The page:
SOCS1 is a cytokine-inducible intracellular negative regulator that inhibits type I and II IFN signaling by triggering the degradation of various components of the JAK-STAT cascade (reviewed in [32], [54]). SOCS1 can also be induced during virus infection and plays a positive role in viral replication [55], [56], [57]. SOCS1 is induced during virus infection and binds directly to the type I IFN and/or II IFN receptors to suppress IFN signaling, thereby preventing chronic inflammation. However, SOCS1 could be subverted to enhance viral replication via untimely inhibition of the IFN response. SOCS1 induction may be a direct result of viral protein activity. Bioinformatics analysis of the SOCS1 promoter region reveal the presence of CRE, AP-1 and NF-κB binding regions, suggesting the possible involvement of HTLV-1 Tax in the induction of SOCS1 expression (data not shown). Another possibility is that SOCS1 transcriptional activation is not directly regulated by viral proteins, but rather by recognition of viral RNA and downstream signaling events. For instance, Potlichet et al. reported that Influenza A virus suppresses the antiviral response by inducing SOCS1 and SOCS3 via TLR3-independent but RIG-I/IFNAR dependent pathways [43]. Moreover, IFN-γ gene expression in CD4+ T cells from HAM/TSP patients is elevated as compared to ATL or AC patients. Constitutive induction of IFN-γ may also augment SOCS1 expression, and thus increase HTLV-1 replication.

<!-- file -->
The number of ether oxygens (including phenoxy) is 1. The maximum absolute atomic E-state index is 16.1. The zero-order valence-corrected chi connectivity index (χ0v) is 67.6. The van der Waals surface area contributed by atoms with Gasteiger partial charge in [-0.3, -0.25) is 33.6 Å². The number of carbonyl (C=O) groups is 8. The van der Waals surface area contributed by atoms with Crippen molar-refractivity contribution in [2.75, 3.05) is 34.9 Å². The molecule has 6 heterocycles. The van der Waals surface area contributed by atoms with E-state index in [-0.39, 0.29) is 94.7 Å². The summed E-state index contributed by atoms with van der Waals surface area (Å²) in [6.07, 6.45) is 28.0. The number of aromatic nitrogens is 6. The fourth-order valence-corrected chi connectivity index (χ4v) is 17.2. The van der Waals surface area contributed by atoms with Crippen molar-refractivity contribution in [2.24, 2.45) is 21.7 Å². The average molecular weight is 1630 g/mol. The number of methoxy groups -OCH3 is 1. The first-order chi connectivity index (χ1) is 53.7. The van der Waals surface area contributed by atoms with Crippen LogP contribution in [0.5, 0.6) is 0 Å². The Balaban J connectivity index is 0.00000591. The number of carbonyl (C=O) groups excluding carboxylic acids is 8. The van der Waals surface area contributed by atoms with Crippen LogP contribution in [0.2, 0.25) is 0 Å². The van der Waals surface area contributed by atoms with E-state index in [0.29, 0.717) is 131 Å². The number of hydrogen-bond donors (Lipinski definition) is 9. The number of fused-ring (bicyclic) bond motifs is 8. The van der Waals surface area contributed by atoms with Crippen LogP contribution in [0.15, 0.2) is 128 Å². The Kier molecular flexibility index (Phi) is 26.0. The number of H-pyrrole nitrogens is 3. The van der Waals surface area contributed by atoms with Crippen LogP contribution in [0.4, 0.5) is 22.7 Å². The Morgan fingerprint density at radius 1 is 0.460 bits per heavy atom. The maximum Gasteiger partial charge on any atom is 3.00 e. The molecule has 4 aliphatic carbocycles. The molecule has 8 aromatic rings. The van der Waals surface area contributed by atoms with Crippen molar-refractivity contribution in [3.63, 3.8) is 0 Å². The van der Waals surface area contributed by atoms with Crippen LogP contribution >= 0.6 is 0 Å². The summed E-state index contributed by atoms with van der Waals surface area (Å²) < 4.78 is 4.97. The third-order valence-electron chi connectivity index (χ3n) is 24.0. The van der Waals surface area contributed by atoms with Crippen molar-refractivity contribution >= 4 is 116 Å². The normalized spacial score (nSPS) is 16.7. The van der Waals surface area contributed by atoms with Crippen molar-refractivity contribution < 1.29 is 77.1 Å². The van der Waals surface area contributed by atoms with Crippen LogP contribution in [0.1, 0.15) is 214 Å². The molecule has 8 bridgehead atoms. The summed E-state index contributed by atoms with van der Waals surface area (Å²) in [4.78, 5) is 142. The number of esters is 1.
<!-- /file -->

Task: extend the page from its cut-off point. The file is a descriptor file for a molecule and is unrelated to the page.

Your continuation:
SOCS proteins exert their negative effect by promoting the ubiquitination and proteosomal degradation of key proteins involved in cytokine signaling pathways: MAL in Toll like receptor 4 signaling (TLR4), JAK2 in IFN-γ mediated signaling and NF-κB p65/RelA are all known targets of SOCS1 [38], [58], [59]. Here, we identified IRF3 as an important target for SOCS1-induced proteasomal degradation that impacts the early type I IFN antiviral response. IRF3 is ubiquitously expressed in the cytoplasm and is activated in response to viral infection, triggering IFN-β and other early ISGs expression, thus initiating the antiviral response. To counter type I IFN, many viruses have evolved strategies to interfere with IRF3 activation as an efficient means to limit IFN-β production [26], [60]. Interference of IRF3 activation also dampens the second wave of IFN signaling, including production of IFN-α. The mechanisms of IRF3 antagonism vary, and include inhibition of IRF3 phosphorylation, nuclear translocation, or transcription complex assembly as well as down-regulation of IRF3 by ubiquitin-mediated degradation. In this context, bovine herpes virus 1 infected cell protein 0 (bICP0) has been shown to act as an E3 ligase and promote IRF3 degradation in a proteasome-dependent manner, thus inhibiting the IFN response [61].